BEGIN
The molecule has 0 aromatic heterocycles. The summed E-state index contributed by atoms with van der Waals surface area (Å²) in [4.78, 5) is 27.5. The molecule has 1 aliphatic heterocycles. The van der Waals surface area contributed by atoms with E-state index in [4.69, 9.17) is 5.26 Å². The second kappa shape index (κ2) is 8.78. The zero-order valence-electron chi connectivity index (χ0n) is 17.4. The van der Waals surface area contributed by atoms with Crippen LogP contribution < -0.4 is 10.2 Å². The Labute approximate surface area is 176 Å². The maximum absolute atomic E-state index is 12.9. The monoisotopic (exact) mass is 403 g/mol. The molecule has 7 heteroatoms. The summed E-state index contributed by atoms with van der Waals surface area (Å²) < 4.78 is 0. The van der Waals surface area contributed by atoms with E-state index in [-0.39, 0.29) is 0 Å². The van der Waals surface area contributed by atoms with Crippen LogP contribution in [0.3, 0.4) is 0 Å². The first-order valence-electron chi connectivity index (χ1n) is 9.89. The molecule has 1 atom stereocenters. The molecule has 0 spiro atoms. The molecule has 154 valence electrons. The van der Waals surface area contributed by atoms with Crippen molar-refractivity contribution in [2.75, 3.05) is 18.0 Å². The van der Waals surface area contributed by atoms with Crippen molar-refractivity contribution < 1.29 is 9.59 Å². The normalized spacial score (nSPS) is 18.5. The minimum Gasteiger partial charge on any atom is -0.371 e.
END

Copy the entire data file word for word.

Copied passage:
The molecule has 0 aromatic heterocycles. The summed E-state index contributed by atoms with van der Waals surface area (Å²) in [4.78, 5) is 27.5. The molecule has 1 aliphatic heterocycles. The van der Waals surface area contributed by atoms with E-state index in [4.69, 9.17) is 5.26 Å². The second kappa shape index (κ2) is 8.78. The zero-order valence-electron chi connectivity index (χ0n) is 17.4. The van der Waals surface area contributed by atoms with Crippen LogP contribution < -0.4 is 10.2 Å². The Labute approximate surface area is 176 Å². The maximum absolute atomic E-state index is 12.9. The monoisotopic (exact) mass is 403 g/mol. The molecule has 7 heteroatoms. The summed E-state index contributed by atoms with van der Waals surface area (Å²) < 4.78 is 0. The van der Waals surface area contributed by atoms with E-state index in [-0.39, 0.29) is 0 Å². The van der Waals surface area contributed by atoms with Crippen LogP contribution in [0.3, 0.4) is 0 Å². The first-order valence-electron chi connectivity index (χ1n) is 9.89. The molecule has 1 atom stereocenters. The molecule has 0 spiro atoms. The molecule has 154 valence electrons. The van der Waals surface area contributed by atoms with Crippen molar-refractivity contribution in [2.75, 3.05) is 18.0 Å². The van der Waals surface area contributed by atoms with Crippen molar-refractivity contribution < 1.29 is 9.59 Å². The normalized spacial score (nSPS) is 18.5. The minimum Gasteiger partial charge on any atom is -0.371 e.